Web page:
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Flies, Streamers & Nymphs by Todd

Todd Schotts, a member of the Michigan Fly Fishing
Club, and a well known fly tyer in his own right, offers
both warm-water flies and streamers and also trout
and steelhead patterns at his website. Todd has
generously agreed to share some of his best patterns
with us here at Flydogs. Enjoy these great patterns
and good luck with catching some trophy fish with
Todd's patterns. Also, please go to Todd's website
Grizzly Flies by Schottsie to view the rest of his
patterns and to see some pictures of some of Todd's
trophy fish.

The Flydogs,
Otis, Holly & Sam
Flies, Streamers & Nymphs
         Tied by : Todd Schotts
Todd Schotts at the tying bench
   Todd Schotts at the tying bench
Schottsie’s Cone-Head Muddler Streamer

Recipe
Hook:  TMC 200R, Size 6 & 8
Thread: Tan 140 Denier
Ribbing: Fine Red wire
Tail: Natural Rabbit Zonker
Body:  Gudebrod Pearl Metallic Braid
Collar: Pheasant Soft Hackle
Head:  Rust Ram’s Wool
Nose: Cone
Optional: Flash in tail

Tying Instructions
This is a modified Muddler that I tie. Like this one and all my Muddler’s I use Ram’s wool for the head. I
also changed up the collar, instead of Deer Hair; I have switched to Soft Hackle Feather from a
Pheasant. I
tried this pattern out last year below
Mio and let me tell you, I was having a field day catching and
unfortunately missing fish. I fish this one also the same for streamers, strip, twitch, and pause, then repeat.
               
Step 1:   Before I get the threaded started, I put the cone on. Then I tie in the thread.
Step 2: Tie in tail material (rabbit zonker) at the bend of the hook. I usually like the length roughly about
the size of the hook shank.
Step 3: Tie in the Wire, and then the Pearl Tinsel
Step 4: Wrap the tinsel forward up about 2/3 of the hook shank. Then wrap the wire forward and tie off at
2/3” of the hook.
Step 5:  Tie in a soft hackle feather and make about 1 ½ to 2 wraps around by the 2/3 mark.
Step 6:  Start tieing in the Ram’s wool. Make sure you get as close to the cone as possible. Remember the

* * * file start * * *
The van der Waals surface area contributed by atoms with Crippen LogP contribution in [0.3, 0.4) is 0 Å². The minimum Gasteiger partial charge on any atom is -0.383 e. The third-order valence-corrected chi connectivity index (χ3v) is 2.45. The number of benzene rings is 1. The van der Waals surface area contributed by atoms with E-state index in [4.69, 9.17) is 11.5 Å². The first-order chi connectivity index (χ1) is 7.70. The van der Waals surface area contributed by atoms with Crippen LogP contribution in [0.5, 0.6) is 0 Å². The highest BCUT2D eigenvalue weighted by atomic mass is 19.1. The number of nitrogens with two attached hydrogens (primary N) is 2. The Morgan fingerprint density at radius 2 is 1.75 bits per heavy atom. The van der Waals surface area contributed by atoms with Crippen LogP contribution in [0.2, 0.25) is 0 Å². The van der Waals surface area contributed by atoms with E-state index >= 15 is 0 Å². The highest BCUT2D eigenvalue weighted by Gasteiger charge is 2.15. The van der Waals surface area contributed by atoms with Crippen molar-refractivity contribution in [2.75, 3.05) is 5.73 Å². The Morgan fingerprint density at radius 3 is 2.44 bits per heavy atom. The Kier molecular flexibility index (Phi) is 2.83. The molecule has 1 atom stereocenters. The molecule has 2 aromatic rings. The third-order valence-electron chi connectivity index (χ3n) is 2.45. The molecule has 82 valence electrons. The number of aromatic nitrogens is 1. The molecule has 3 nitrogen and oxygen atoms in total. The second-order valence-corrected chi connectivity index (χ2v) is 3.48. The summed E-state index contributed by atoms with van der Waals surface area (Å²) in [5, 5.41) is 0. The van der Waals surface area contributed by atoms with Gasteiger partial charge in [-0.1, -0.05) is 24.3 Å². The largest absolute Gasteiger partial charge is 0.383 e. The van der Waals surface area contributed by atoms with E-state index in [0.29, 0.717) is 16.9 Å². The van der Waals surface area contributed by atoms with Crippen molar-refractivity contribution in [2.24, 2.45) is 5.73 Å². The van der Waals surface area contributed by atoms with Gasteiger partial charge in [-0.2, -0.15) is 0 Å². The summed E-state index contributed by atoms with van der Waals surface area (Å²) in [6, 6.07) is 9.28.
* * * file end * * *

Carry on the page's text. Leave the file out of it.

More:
more you tie in, the more dense it will be. Now as you have it packed and tied in, start trimming the head
up to look like a muddler head.
Step 7: To make sure the cone is tight on the wool, push the cone back and do a couple of ½ hitches in
front.
Schotties Cone Head Muddler
Schottsies CT Minnow Streamer

Recipe
Hook: Streamer 4x long.
Thread: Black 140 Denier or 6/0
Tail:
Marabou blood quills (olive, black, or yellow)
Ribbing: Red wire (optional)
Body: Gudebrod Metallic Braid (HT Braid Pearl)
Throat: Red Floss, Yarn, or Tinsel
Eyes: Lead Eyes (Medium)
Underwing (top of hook shank):
White Deer Tail
Wing: Flashabou, start with lighter color and end with
Black Pearl as the last color

Tying Instructions

This fly is a spin off of the famed Clouser Minnow and Jerry Darkes’s EZ Minnow. I went a tad further and added some extra
features. I have had excellent luck with this fly for Warm water species to Coldwater Species. I like to fish this fly around
debris in the river as in stumps, and rocks. In the early spring, I tie this on a size 12 streamer hook 4x long to look like a Fry
Pattern. I do a streamer strip, twitch, pause, and then repeat again. When I fish these streamers I catch fish.  


Step 1:  You want to tie the eyes in about an eye and ½ back from eye of hook. Once you tie it in, put a dab of Permanent Glue
on the eyes to help hold them.
Step 2: On this step you want to tie in the marabou. But note though, once you measure the marabou (about hook shank
length) trim off the excess before tie in at the bend. What this does is help eliminate the excess build up of material.
Step 3: Okay, tie in the rib material and then the body material.
Step 4: Wrap the body material forward, trying to keep the body smooth. Wrap up to the eyes.
Step 5: Wrap the ribbing forward up to the eyes.
Step 6: Now tie in the red throat material behind the eyes. Wrap back about 1/6 of the hook and back up to the eyes. Tie off.
What this is going to represent is a bloody gill.
Step 7:  Now take some White Deer Tail Hair and tie in on top of the hook shank and tie in, in front of the eyes.
Step 8: Now rotate the hook so the point is up. This is where you tie in some light colored Flashabou, and layer up to Black
Pearl Flashabou. You want the Flashabou to be same length to the Marabou Tail. Once tied off, I use Sally Hanson’s Hard as
Nails, Diamond Strength to finish the head off.
Schotties CT Minnow Streamer
Schottsies Darth Vader Cricket Terrestrial Fly
Recipe
Hook: Dai Riki 280 (Sizes 12, 10, and 8)
Thread: Black 140 – 6/0
Under body:  Bloody
Leech Dubbing
Over Body: 2mm Close Cell Craft Foam
Eyes: Medium Olive Mono Eyes
Legs: Black Rubber Legs
Wing:  Dark Blue - Gift Package Ribbon, cut with a